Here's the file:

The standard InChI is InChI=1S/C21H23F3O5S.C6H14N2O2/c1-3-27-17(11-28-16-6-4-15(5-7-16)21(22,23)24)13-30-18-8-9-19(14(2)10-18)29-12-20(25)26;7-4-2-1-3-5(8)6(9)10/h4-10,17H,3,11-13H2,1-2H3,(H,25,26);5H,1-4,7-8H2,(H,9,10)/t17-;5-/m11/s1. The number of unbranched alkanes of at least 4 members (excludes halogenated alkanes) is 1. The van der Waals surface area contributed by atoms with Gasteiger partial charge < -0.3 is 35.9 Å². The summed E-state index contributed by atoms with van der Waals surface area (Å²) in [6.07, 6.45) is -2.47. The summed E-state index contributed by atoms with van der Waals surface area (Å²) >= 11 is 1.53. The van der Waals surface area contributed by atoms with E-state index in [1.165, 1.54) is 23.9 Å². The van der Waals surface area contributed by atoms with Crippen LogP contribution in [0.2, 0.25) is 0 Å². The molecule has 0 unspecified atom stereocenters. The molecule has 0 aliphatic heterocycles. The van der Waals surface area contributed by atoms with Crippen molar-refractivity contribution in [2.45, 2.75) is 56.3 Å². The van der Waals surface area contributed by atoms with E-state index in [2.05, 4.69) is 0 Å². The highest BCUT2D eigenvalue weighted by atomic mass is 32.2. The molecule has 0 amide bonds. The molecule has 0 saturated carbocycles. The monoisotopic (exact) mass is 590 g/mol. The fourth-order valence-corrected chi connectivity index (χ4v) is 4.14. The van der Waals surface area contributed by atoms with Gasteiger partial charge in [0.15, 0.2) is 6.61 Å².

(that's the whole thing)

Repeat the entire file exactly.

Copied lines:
The standard InChI is InChI=1S/C21H23F3O5S.C6H14N2O2/c1-3-27-17(11-28-16-6-4-15(5-7-16)21(22,23)24)13-30-18-8-9-19(14(2)10-18)29-12-20(25)26;7-4-2-1-3-5(8)6(9)10/h4-10,17H,3,11-13H2,1-2H3,(H,25,26);5H,1-4,7-8H2,(H,9,10)/t17-;5-/m11/s1. The number of unbranched alkanes of at least 4 members (excludes halogenated alkanes) is 1. The van der Waals surface area contributed by atoms with Gasteiger partial charge < -0.3 is 35.9 Å². The summed E-state index contributed by atoms with van der Waals surface area (Å²) in [6.07, 6.45) is -2.47. The summed E-state index contributed by atoms with van der Waals surface area (Å²) >= 11 is 1.53. The van der Waals surface area contributed by atoms with E-state index in [1.165, 1.54) is 23.9 Å². The van der Waals surface area contributed by atoms with Crippen LogP contribution in [0.2, 0.25) is 0 Å². The molecule has 0 unspecified atom stereocenters. The molecule has 0 aliphatic heterocycles. The van der Waals surface area contributed by atoms with Crippen molar-refractivity contribution in [2.45, 2.75) is 56.3 Å². The van der Waals surface area contributed by atoms with E-state index in [2.05, 4.69) is 0 Å². The highest BCUT2D eigenvalue weighted by atomic mass is 32.2. The molecule has 0 amide bonds. The molecule has 0 saturated carbocycles. The monoisotopic (exact) mass is 590 g/mol. The fourth-order valence-corrected chi connectivity index (χ4v) is 4.14. The van der Waals surface area contributed by atoms with Gasteiger partial charge in [0.15, 0.2) is 6.61 Å².